Why You Will Never Be Free From Debt

There are variety of pseudo-scientific guidelines regarding the time that it takes to make or break a habit, including the misinterpretation of research which gave us a 21-day timeframe.  While habits may be difficult to overcome, they usually encompass one discrete activity.  I agree that it can be difficult to quit smoking or consistently exercise on a daily basis, but it’s only one thing.  Overcoming debt cannot be accomplished by changing one habit, instead there are many facets of your daily life that need to altered in order to pay off what you and owe and keep from falling back into that hole.  However, all of these changes share one prerequisite, and without it, you can never successfully defeat your debt.

NeverBeFree

There are many different tactics and strategies recommended for those paying off debt.  Whether you seek to apply to “snowball method” or obtain a consolidation loan, you are doomed to be unsuccessful unless you employ one preliminary step:
 
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You need to change your attitude about spending money.
 
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Any debt payoff plan will backfire if you don’t learn from the mistakes that got you into financial trouble in the first place and adopt a new belief system with respect to your money.  Without a change in attitude these tactics only work to enable more spending.  Once you make a dent in the balances, suddenly there is available credit again, making it all too easy to fall back into your old ways.
 
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I can speak from experience as to how dangerous it can be to use tactics such as a credit consolidation loan when you lack the proper attitude about money.  My husband and I were dealing with in denial about our debt problems for a long time.  We took out a credit consolidation loan several years ago.  While the loan is now completely paid off, we still have combined balances of more than $30,000 on our credit cards.  What happened?  We simply just kept on spending money.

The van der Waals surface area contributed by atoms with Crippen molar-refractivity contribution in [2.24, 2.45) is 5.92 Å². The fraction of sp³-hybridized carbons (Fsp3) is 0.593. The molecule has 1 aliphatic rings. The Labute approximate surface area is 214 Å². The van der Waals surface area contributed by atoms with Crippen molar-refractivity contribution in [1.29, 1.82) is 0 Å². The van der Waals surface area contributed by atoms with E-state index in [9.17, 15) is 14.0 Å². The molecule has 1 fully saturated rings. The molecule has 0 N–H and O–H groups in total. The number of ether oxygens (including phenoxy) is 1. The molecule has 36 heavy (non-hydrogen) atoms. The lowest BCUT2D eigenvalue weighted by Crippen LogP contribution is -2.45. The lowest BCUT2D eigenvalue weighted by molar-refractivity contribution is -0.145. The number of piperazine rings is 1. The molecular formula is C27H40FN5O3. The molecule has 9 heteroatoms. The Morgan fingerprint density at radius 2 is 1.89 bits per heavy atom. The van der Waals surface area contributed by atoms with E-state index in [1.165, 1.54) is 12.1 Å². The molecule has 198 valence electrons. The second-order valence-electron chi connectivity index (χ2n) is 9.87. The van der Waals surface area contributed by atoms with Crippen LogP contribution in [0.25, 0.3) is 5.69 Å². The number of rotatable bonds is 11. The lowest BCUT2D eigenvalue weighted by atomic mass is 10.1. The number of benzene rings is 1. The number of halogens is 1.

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Yes, it seems idiotic and self-destructive.  We had just borrowed more money.  Why were we continuing to spend and put ourselves even further in debt?  The problem was our faulty perception of what we could “afford” and what we “needed.”  When expenses are categorized in either of these ways, you will continue to spend money on them because the purchase is justified according to your skewed perceptions.  I love Mrs. Frugalwoods’s term “road bump opiate” for special purchases like a muffin when you’re having a bad day at work.  The problem is that if I truly believe that I deserve or need to buy a special reward for making it through a rough day, then I’m going to buy it whether or not the spending will negate hard work towards paying off debt.
 
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What about the propaganda that females cannot survive without a slew of expensive beauty products?  The spending will never cease if you accept that that proper hygiene for females depends on season-appropriate makeup, expensive scents to spray on yourself, professionally-done pedicures, and regular visits to a hair salon.  It was not too long ago that I justified buying body splash at the mall because I needed daily sprays of my scent.  I would buy three bottles of smelly, chemical water for $15, because it was “cheaper” than paying $8 for each one.  The progress that we had made in paying off debt was so easily undone when I subscribed to ideas like the one that these perfumed sprays are a necessity.
 
 
The last of my supply of name-brand body sprays, all received as gifts.
The last of my supply of name-brand body sprays . . . when it’s gone, it’s gone.
 
Returning to the fact that it can take a while to break old habits, no one can expect to change their attitude about money overnight.  It takes time, because the change cannot be achieved by focusing on one bad habit.  The way in which we spend our money impacts every facet of our lives.  In order to make a lasting change in your financial attitude, you need to adopt a whole new perspective and better priorities.  Otherwise, you will not be able to persevere.  Perhaps I decide to stop buying expensive lattes every morning, but view it as depriving myself of something that I deserve.  I might be able to refrain from purchasing this item for a while, but the change will not last.  As soon as there is a little breathing room in finances, you can be sure that I would be back to my old morning routine.  Because without the urgency and pressure, the belief that you are entitled to this treat will take control.  The only way to get rid of the impulse to make these purchases is to decide that you no longer need these material things in your life.